Updated: Aug 24
June is observed as Pride Month across the world, in celebration of the monumental achievements of the gay rights moment towards equality. Given the COVID-19 pandemic, however, several Pride celebrations in the US and across the world were cancelled. Many have lamented the cancellation of these celebrations and most members of the community had resigned to a Pride month marked by social media rainbow campaigns and advertising.
This time, Pride Month has witnessed the resurgence of the Black Lives Matter movement with protests across America and many parts of the world against police brutality, rampant anti-blackness and exclusion embedded in the fabric of contemporary society. LGBTQIA+ activists are now reinventing Pride to be about elevating the voices of the Black Lives Matter movement and being allies to those who find themselves at the intersection of being a person of color and a member of the LGBTQIA+ community.
2020 marks the 50th anniversary of Pride and the Stonewall Uprising. While it is a historic event in the fight for LGBTQIA+ equality, activists and communities are now coming together to unite for the Black Lives Matter movement and kick starting conversations on white supremacy, racial inequality and police brutality. In light of this movement, several non-profit initiatives that organize Pride events have chosen to use their platforms to amplify the message of Black Lives Matter through protests and marches in solidarity. “The LGBTQ community needs to honor that heritage by standing today with those who are protesting continued police brutality,” Kevin Jennings, head of LGBTQIA+ advocacy group Lambda Legal, told the Thomson Reuters Foundation. The Black Lives Matter and Black Trans Lives movement has managed to focus public energy toward the violence and discrimination faced by black people, especially black LGBTQIA+ people. The solidarity shown through the merging of several Pride Month events with the BLM movement is seen by many LGBTQIA+ activists as a return to their roots, a step away from the commercialized elements of Pride and back to its legacy of resistance.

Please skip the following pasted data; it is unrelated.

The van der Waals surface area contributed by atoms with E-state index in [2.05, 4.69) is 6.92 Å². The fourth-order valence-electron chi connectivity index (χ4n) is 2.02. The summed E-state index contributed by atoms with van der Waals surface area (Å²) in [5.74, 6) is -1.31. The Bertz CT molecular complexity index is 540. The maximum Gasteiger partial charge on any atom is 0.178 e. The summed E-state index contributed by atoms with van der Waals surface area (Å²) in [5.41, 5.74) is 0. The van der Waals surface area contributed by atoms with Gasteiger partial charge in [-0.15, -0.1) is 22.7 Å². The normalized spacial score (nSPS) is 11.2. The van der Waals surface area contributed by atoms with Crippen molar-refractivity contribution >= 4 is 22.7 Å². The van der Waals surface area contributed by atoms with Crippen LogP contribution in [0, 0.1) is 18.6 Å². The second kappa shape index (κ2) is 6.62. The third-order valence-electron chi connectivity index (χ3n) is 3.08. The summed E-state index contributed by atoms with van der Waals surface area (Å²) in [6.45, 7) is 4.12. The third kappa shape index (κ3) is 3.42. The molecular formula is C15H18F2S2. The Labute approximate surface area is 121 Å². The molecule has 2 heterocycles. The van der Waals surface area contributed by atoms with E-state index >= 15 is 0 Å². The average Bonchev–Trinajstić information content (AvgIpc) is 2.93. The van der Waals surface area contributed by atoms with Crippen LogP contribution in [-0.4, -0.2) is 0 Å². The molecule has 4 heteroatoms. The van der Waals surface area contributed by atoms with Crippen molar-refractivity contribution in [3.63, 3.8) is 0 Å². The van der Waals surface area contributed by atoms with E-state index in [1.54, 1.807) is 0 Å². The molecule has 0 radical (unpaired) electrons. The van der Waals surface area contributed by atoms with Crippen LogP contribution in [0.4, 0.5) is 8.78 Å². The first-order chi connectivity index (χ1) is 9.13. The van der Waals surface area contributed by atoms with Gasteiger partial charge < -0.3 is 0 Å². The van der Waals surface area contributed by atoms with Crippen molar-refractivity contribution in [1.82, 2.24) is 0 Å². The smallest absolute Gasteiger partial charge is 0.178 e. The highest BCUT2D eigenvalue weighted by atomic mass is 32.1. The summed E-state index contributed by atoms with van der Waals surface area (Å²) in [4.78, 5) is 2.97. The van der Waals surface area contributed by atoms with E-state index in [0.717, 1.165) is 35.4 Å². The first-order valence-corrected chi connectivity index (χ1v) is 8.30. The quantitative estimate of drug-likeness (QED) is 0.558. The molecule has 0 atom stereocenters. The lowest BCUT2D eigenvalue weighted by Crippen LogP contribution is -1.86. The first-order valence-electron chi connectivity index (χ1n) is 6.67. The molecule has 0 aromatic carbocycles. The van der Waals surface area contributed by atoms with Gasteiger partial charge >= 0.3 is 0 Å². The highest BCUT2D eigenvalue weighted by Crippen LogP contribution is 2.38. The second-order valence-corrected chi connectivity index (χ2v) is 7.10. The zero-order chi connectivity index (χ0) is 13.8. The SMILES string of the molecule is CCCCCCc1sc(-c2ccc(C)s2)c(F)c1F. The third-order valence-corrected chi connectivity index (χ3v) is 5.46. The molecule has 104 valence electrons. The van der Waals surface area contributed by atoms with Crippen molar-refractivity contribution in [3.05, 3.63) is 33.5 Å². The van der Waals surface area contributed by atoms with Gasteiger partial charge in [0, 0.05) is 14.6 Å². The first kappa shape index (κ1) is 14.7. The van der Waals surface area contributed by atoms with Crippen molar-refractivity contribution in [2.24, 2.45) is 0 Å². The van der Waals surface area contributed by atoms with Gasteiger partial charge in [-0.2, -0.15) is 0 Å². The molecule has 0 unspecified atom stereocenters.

The History of Pride: Black LGBTQIA+ Activists as Pioneers
Pride began as a resistance movement, and protest has been the most successful strategy in the fight to LGBTQIA+ equality. During the 1950s and 1960s, police brutality against the LGBTQIA+ community was widespread, and the community faced discrimination and oppression in various aspects of life. During this time, homosexuality was still labelled as a mental illness by the American Psychiatric Association. In June 1969, riots and protests broke out at Stonewall Inn in New York against police harassment of patrons based on their sexual orientation. The riots, known as the Stonewall Uprising, became the catalyst for a strong push toward equal rights for the LGBTQIA+ community. The protestors at Stonewall included members of the black LGBTQIA+ community, such as Marsha P. Johnson, a black trans activist who went on to become a founding member of the Gay Liberation Front, an early protesting organization. Another black trans woman who pioneered the fight for gay rights was Miss Major Griffin-Gracy, who went on to become an activist and a leader in the transgender community, especially for women of colour. LGBTQIA+ activists continued protests during the AIDS epidemic, and nationwide protests resulted in the repealing of Proposition 8, which banned same-sex marriage in California. In his letter to the New York City Pride organizers, state senator Brad Hoylman wrote, “The first Pride was a riot and an outpouring of anger and frustration, led by transgender women of color who threw bricks at police and sparked the beginning of the queer liberation movement.” The practice of organizing and taking to the streets demanding change has been intrinsic to the gay rights movement. As senator. Brad Hoylman mentions, Pride is a legacy of black LGBTQIA+ icons, who were instrumental in thrusting the movement into national focus and spoke for those who had long been ignored.
The LGBTQIA+ community has also been involved in the fight for racial equality, with the earliest gay activist organizations like the Gay Liberation Front also protesting for the end of racism. The convergence between these two civil rights movements is not a new phenomenon in 2020, and throughout history, black LGBTQIA+ leaders have contributed to the fight for both communities, while facing the stigma and discrimination that both their identities are subjected to.
The Merging of Pride and Black Lives Matter, 2020